IAS 2021
IAS Conference on HIV Science
Join the STAR Initiative and thousands of HIV professionals at this conference to learn critical advances in basic, clinical and operational research.

HIV self-testing (HIVST) has shifted the paradigm for HIV testing, the first step in the care continuum. During COVID-19, HIV testing and treatment services have been affected globally with substantial declines in HIV diagnoses and ART initiations. HIV self-testing has been highlighted as critical tool that could address growing gaps and reach populations poorly served by traditional testing modalities, including men, adolescents and key populations.

Join the STAR Initiative at IAS 2021 at presentations, posters, symposia and other events. Be sure to come to our July 18th satellite session, where we will be launching the BMJ Global Health Special Issue ‘Innovating with HIV Self-Testing in a Changing Epidemic: Results from the STAR (Self-Testing Africa) Initiative.’

Below, you’ll find a full schedule of the STAR Initiative’s activities at the conference. And don’t forget to check back regularly, as materials will be uploaded throughout the conference.



DATE: Sunday, 18 July
TIME: 19:00 – 20:30 CEST
EVENT TYPE: Satellite

The STAR Initiative and ATLAS Project will be demonstrating new entry points for HIVST to increase access to health care, how HIVST been leveraged to maintain HIV testing services in the context of the COVID-19 pandemic and how digital and mhealth solutions were designed to increase HIV self-testing access, support effective use and facilitate follow-up and linkage to care and prevention services.

The session will also discuss the HIV Self-testing road map and the different steps towards creating an enabling environment for scale and long-term sustainability and how this road map could be applied for other self-diagnostics and self-care options.





TIME: 11:00 – 12:30pm CEST
EVENT TYPE: Satellite
ORGANIZERS: World Health Organization
STAR INITIATIVE PRESENTER: Karin Hatzold, Population Services International (South Africa)


TIME: 11:00 – 11:50am CEST
EVENT TYPE: Symposium 
STAR INITIATIVE PRESENTER: Augustine Talumba Choko, Malawi Liverpool Wellcome Trust Clinical Research Programme (Malawi)



OAC0501: The cost and intermediary cost-effectiveness of oral HIV self-test kit distribution across eleven distribution models in South Africa

  • L. Sande, K. Matsimela, C. Mostert, M. d’Elbée, M. Majam, J. Phiri, V. Zishiri, C. Madondo, S. Khama, K. Hatzold, C. Johnson, T. Chidarikire, F. Terris-Prestholt, G. Meyer-Rath


OAC0202 – Laio Magno: Demand creation and HIV self-testing delivery during COVID-19 contingency measures of physical distancing among adolescents’ key population enrolled in PrEP in Brazil
OAC0502 – Prin Visavakum: A successful launch of the first HIV self-testing pharmacy-based service demonstration project, Bangkok, Thailand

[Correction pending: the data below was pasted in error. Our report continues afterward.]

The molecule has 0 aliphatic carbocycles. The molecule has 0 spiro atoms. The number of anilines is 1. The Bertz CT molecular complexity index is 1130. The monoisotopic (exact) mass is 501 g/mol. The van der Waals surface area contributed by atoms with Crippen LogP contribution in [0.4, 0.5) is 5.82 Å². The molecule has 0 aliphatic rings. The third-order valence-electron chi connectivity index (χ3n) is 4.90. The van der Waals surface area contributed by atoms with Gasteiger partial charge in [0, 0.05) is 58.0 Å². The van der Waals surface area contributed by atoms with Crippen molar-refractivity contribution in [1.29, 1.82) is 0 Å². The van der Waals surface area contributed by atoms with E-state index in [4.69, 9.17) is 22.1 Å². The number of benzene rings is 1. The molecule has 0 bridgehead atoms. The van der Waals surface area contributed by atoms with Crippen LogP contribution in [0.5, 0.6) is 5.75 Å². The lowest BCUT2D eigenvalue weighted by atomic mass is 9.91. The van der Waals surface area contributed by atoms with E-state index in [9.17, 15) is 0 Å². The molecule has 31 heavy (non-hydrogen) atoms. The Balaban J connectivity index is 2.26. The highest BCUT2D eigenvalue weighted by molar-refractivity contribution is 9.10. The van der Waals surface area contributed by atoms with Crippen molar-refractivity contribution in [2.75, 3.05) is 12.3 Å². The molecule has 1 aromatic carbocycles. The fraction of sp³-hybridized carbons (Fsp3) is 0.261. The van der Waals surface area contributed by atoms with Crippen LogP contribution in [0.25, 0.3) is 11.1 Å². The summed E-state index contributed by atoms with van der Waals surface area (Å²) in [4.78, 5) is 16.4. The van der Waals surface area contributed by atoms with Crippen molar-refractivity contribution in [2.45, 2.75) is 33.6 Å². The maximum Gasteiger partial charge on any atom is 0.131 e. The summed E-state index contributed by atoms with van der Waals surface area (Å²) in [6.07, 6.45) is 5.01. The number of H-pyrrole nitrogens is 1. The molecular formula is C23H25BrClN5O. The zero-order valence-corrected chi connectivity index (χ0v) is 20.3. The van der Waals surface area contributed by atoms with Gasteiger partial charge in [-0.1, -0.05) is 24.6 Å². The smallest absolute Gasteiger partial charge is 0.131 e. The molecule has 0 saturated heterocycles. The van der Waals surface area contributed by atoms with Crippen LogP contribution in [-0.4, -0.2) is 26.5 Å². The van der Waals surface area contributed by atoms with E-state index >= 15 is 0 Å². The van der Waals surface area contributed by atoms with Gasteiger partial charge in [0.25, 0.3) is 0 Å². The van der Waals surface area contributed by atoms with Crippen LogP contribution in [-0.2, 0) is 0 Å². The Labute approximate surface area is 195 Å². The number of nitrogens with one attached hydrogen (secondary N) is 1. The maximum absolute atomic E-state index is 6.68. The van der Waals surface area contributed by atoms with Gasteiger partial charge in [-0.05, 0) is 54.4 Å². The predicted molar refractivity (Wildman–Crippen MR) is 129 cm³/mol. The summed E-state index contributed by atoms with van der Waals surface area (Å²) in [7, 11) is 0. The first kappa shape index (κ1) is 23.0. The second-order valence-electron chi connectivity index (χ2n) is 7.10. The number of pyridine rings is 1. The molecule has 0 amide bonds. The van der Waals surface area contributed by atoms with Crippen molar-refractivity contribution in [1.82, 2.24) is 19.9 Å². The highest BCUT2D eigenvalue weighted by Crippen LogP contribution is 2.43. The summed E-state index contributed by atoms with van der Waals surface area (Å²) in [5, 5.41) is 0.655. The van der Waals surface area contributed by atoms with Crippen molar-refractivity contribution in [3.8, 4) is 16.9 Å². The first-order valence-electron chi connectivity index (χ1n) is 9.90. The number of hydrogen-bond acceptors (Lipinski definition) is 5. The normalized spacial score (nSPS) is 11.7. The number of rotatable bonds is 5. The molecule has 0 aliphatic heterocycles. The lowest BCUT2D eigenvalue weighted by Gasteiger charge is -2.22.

OAC0503 – Mariana Villares: User assessment of HIV self-testing (HIVST) in Brazil: an acceptable tool with great potential for reaching key populations and maximize positivity yield
OAC0504 – Razieh Khajehkazemi: Feasibility of HIV self-testing among female sex workers in Iran: the SELFii study
OAC0505 – Eva van Empel: Reaching for the “first 95”: a cross-country analysis of HIV self-testing in 177,572 people in nine countries in sub-Saharan Africa


PEC319: Factors associated with the successful distribution of HIV self-tests through routine clinical settings in Lusaka, Zambia: a cohort study

  • P. Mee, C. Mulubwa, L. Sigande, L. Gwanu, L. Mwenge, M. Neuman, B. Chiti, C. Johnson, K. Hatzold, E.L. Corbett, M. Simwinga, M. Haambweka, H. Ayles
PEC325: The cost effectiveness and optimal configuration of oral HIV self-test kit distribution in South Africa: a model analysis
  • L. Jamieson, L. Johnson, K. Matsimela, L. Sande, M. d’Elbée, M. Majam, T. Chidarikire, K. Hatzold, C. Johnson, F. Terris-Prestholt, B. Nichols, G. Meyer-Rath



Can digital HIV self-testing (HIVST) be the next paradigm for self-testing? A systematic review of global evidence. VIEW.

Effect of a regular self-testing kits distribution intervention on HIV testing and sexual-behavioral outcomes among MSM in China: a stepped-wedge randomized controlled trial. VIEW.

‘We have to learn to cooperate with each other’: a qualitative study to explore integration of traditional healers into HIV self-testing and tuberculosis activities in Eswatini. VIEW.

Testing together behaviors in secondary distribution of HIV/syphilis self-testing program among men who have sex with men in China. VIEW.

Costs and costs-at-scale of provision of HIV self-testing kits by civil society organisations to key populations and their sexual partners in Côte d’Ivoire, Senegal and Mali. VIEW.

Identification of key influencers for secondary distribution of HIV self-testing among Chinese MSM: a machine learning approach. VIEW.

Determinants of recent HIVST uptake among Jiangsu MSM: a cross-sectional survey. VIEW.

Introducing HIV self-testing (HIVST) among key populations in West Africa: a baseline qualitative analysis of key stakeholders’ attitudes and perceptions in Côte d’Ivoire, Mali, and Senegal. VIEW.

Can we improve HIV self-testing outcomes through digital data capture? A retrospective review of the HIVST Challenge Fund Project in Kenya. VIEW.

Does onsite HIV self-testing enhance linkage to care? A case study of HIVST Challenge Fund Project in Kenya. VIEW.

Extending reach of HIV testing services (HTS) through private-sector outlets: feasibility of offering HIV self-testing (HIVST) at pharmacies and alternative medicine centers (AMC) in Democratic Republic of the Congo (DRC). VIEW.

Awareness, acceptability and factors associated with willingness to indicate HIV self-testing among health care providers from HIV specialized care services in Northeast of Brazil. VIEW.

HIV self-testing among previously diagnosed HIV-positive people in Khayelitsha, South Africa; no evidence of harm but may facilitate re-engagement in ART care. VIEW.

Mailout HIV self-testing: overview of the GetaKit initiative in Ottawa, Canada. VIEW.

Reaching absent and refusing individuals during home-based HIV testing through self-testing: a costing perspective. VIEW.